"I think Dolly was suffering from an acute major (psychotic) depressive episode. I do not doubt that the online bullying was a trigger for her depressive thoughts but I still believe that it was Dolly's distressed thoughts that lead to her tragically dying from suicide.
"I feel the press were quick to outright blame the bullying as the proven cause and I think it is likely this was a more complicated story."
It's a perspective emphasised by Mindframe, who in early January warned against "simplifying causes [of a suicide death] to one factor".
Media reminder of saturated coverage of a single suicide death, in particular young people and simplifying causes to one factor. We also need to be mindful re blame as young communities are also at risk through exposure. Seek comment & info via @headspace_aus & @KidsHelplineAU pic.twitter.com/bjPyh4OPzd
— Mindframe (@MindframeMedia) January 11, 2018
Media guidelines released by The Department of Health also stress that people take their own lives as a result of complex factors. Blaming suicide on the internet or social media is particularly unhelpful to young people, as it risks them believing there is nowhere to turn when they're being intimidated or isolated online, and that suicide is an option they can take.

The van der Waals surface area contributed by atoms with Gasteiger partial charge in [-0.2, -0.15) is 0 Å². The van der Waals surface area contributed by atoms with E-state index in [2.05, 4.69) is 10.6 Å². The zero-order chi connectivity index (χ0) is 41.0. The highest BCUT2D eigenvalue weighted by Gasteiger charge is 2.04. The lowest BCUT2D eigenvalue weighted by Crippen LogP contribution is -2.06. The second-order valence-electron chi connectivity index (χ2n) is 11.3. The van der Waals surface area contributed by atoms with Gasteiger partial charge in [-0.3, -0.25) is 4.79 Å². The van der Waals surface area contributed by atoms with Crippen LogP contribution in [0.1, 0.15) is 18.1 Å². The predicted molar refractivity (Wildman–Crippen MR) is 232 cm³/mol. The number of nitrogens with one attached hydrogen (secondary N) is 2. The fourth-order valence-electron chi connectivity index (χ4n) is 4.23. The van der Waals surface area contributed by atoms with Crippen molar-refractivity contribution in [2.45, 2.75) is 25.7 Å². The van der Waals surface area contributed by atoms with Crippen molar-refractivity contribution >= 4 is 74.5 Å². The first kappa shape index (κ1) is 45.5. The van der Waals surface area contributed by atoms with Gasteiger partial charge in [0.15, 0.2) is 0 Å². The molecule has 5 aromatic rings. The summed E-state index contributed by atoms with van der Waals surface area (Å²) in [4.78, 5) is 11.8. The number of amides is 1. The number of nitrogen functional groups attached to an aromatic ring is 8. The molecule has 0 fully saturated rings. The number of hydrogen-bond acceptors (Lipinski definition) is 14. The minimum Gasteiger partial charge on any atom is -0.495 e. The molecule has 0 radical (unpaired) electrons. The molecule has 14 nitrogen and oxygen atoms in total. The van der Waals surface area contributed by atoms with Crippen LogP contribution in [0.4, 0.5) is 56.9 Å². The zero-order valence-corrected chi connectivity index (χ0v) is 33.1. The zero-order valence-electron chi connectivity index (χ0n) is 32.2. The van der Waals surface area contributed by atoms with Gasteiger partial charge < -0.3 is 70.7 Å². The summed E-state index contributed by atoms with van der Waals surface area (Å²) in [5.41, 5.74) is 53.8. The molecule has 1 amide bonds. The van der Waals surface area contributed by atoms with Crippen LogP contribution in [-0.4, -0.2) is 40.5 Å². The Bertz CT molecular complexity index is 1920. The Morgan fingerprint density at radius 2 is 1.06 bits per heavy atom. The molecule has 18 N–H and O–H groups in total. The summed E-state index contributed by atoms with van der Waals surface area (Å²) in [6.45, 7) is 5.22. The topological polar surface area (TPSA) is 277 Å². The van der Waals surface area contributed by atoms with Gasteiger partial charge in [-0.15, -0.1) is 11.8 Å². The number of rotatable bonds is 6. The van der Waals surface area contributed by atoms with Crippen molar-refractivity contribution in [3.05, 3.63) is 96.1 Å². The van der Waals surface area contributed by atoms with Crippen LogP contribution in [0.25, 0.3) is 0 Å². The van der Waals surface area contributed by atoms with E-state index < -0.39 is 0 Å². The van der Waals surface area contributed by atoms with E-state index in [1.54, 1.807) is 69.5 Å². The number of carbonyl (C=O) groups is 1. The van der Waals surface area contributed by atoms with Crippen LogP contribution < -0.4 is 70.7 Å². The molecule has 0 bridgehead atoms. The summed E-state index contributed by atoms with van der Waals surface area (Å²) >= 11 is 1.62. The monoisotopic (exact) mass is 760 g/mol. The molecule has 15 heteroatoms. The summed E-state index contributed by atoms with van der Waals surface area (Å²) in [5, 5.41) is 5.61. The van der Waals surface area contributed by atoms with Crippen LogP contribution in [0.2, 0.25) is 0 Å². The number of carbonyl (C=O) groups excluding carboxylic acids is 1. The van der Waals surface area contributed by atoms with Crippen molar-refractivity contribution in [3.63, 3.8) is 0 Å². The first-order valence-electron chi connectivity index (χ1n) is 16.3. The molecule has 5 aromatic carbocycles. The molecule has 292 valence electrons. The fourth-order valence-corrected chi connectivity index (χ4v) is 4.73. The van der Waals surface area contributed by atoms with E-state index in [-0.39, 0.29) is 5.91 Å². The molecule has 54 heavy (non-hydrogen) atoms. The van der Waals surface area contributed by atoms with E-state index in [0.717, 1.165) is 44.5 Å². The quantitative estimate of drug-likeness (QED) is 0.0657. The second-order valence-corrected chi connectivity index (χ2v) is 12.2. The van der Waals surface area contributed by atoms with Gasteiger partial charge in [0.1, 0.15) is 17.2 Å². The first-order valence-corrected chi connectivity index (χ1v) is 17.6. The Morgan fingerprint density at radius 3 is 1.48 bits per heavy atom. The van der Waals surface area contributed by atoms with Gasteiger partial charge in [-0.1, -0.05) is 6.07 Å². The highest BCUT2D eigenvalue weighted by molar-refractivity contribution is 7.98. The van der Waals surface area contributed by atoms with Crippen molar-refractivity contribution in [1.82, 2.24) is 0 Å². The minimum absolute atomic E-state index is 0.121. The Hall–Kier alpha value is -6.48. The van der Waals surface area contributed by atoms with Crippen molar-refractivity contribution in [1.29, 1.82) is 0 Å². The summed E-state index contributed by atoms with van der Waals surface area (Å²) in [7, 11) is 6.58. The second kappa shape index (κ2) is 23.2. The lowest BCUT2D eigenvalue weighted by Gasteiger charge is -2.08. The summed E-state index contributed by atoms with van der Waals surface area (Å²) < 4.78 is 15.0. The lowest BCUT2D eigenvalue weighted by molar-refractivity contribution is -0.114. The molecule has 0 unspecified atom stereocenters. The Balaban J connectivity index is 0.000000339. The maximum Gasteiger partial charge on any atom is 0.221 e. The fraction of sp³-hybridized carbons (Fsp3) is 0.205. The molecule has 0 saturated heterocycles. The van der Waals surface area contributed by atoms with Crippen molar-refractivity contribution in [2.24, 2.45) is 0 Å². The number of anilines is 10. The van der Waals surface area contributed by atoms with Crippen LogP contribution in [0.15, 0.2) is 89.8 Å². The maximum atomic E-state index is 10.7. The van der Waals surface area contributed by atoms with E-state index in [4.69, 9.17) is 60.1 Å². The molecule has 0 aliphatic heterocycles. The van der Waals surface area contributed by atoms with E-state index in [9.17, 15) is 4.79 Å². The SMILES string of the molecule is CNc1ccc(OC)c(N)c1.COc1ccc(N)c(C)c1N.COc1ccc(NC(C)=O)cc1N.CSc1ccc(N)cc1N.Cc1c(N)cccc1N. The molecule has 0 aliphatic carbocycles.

This type of reporting is also linked to 'suicide contagion' - the finding that media stories about suicide have demonstrated an increase in suicide rates. There's a very real possibility for copy cat situations to take place, particularly when the media story is glamourised, sanitised, or normalised.
In Dolly's case, the other disturbing factor is the psychological impact the reporting on her death may have on her bullies.
"Apportioning blame on the 'bullies' could lead to them experiencing enormous guilt and shame and in turn lead to the same dreadful and tragic outcome in alleged perpetrators as happened to Dolly," says Jones.
While he agrees that people have to accept the very real consequences of not considering how others feel, "in the tragedy that is suicide, often the perception of the person who is feeling despair is that everyone is against them and comments made by others can be misconstrued as bullying".
"'Bullies' can then be treated as if they have in fact 'murdered' the person who has lost their personal battle with depression."